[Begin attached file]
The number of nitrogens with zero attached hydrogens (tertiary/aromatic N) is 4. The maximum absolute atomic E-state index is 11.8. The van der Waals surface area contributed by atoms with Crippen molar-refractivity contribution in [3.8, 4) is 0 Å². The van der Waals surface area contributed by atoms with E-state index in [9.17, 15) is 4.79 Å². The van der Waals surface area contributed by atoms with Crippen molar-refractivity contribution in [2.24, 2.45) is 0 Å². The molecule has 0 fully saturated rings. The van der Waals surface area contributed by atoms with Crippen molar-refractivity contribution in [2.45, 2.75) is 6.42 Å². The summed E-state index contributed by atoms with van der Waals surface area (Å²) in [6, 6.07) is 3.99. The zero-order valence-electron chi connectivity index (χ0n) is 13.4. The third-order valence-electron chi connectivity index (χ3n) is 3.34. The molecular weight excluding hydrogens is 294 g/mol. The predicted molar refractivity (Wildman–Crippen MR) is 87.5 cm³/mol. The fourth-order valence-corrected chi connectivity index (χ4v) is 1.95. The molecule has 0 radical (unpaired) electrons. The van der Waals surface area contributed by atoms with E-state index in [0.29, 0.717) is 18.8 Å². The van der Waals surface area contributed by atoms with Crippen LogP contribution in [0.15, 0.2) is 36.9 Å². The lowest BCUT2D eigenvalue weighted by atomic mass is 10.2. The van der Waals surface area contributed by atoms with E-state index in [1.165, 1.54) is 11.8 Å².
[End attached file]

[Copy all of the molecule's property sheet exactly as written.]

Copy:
The number of nitrogens with zero attached hydrogens (tertiary/aromatic N) is 4. The maximum absolute atomic E-state index is 11.8. The van der Waals surface area contributed by atoms with Crippen molar-refractivity contribution in [3.8, 4) is 0 Å². The van der Waals surface area contributed by atoms with E-state index in [9.17, 15) is 4.79 Å². The van der Waals surface area contributed by atoms with Crippen molar-refractivity contribution in [2.24, 2.45) is 0 Å². The molecule has 0 fully saturated rings. The van der Waals surface area contributed by atoms with Crippen molar-refractivity contribution in [2.45, 2.75) is 6.42 Å². The summed E-state index contributed by atoms with van der Waals surface area (Å²) in [6, 6.07) is 3.99. The zero-order valence-electron chi connectivity index (χ0n) is 13.4. The third-order valence-electron chi connectivity index (χ3n) is 3.34. The molecular weight excluding hydrogens is 294 g/mol. The predicted molar refractivity (Wildman–Crippen MR) is 87.5 cm³/mol. The fourth-order valence-corrected chi connectivity index (χ4v) is 1.95. The molecule has 0 radical (unpaired) electrons. The van der Waals surface area contributed by atoms with E-state index in [0.29, 0.717) is 18.8 Å². The van der Waals surface area contributed by atoms with Crippen LogP contribution in [0.15, 0.2) is 36.9 Å². The lowest BCUT2D eigenvalue weighted by atomic mass is 10.2. The van der Waals surface area contributed by atoms with E-state index in [1.165, 1.54) is 11.8 Å².